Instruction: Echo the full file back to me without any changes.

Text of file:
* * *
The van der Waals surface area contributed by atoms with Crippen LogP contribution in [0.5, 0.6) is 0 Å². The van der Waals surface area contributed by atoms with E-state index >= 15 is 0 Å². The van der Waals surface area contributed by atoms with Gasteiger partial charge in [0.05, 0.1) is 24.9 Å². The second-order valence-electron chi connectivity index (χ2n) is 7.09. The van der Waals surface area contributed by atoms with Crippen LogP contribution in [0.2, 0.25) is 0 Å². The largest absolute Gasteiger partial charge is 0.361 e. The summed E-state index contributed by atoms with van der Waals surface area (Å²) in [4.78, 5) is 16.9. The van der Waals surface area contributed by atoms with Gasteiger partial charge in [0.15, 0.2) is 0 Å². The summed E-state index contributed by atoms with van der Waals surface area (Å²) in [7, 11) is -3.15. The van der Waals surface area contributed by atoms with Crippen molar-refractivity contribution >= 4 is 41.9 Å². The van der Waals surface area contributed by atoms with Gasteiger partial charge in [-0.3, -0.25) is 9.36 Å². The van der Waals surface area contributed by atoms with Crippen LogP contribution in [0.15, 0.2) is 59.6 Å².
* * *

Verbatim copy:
The van der Waals surface area contributed by atoms with Crippen LogP contribution in [0.5, 0.6) is 0 Å². The van der Waals surface area contributed by atoms with E-state index >= 15 is 0 Å². The van der Waals surface area contributed by atoms with Gasteiger partial charge in [0.05, 0.1) is 24.9 Å². The second-order valence-electron chi connectivity index (χ2n) is 7.09. The van der Waals surface area contributed by atoms with Crippen LogP contribution in [0.2, 0.25) is 0 Å². The largest absolute Gasteiger partial charge is 0.361 e. The summed E-state index contributed by atoms with van der Waals surface area (Å²) in [4.78, 5) is 16.9. The van der Waals surface area contributed by atoms with Gasteiger partial charge in [0.15, 0.2) is 0 Å². The summed E-state index contributed by atoms with van der Waals surface area (Å²) in [7, 11) is -3.15. The van der Waals surface area contributed by atoms with Crippen molar-refractivity contribution >= 4 is 41.9 Å². The van der Waals surface area contributed by atoms with Gasteiger partial charge in [-0.3, -0.25) is 9.36 Å². The van der Waals surface area contributed by atoms with Crippen LogP contribution in [0.15, 0.2) is 59.6 Å².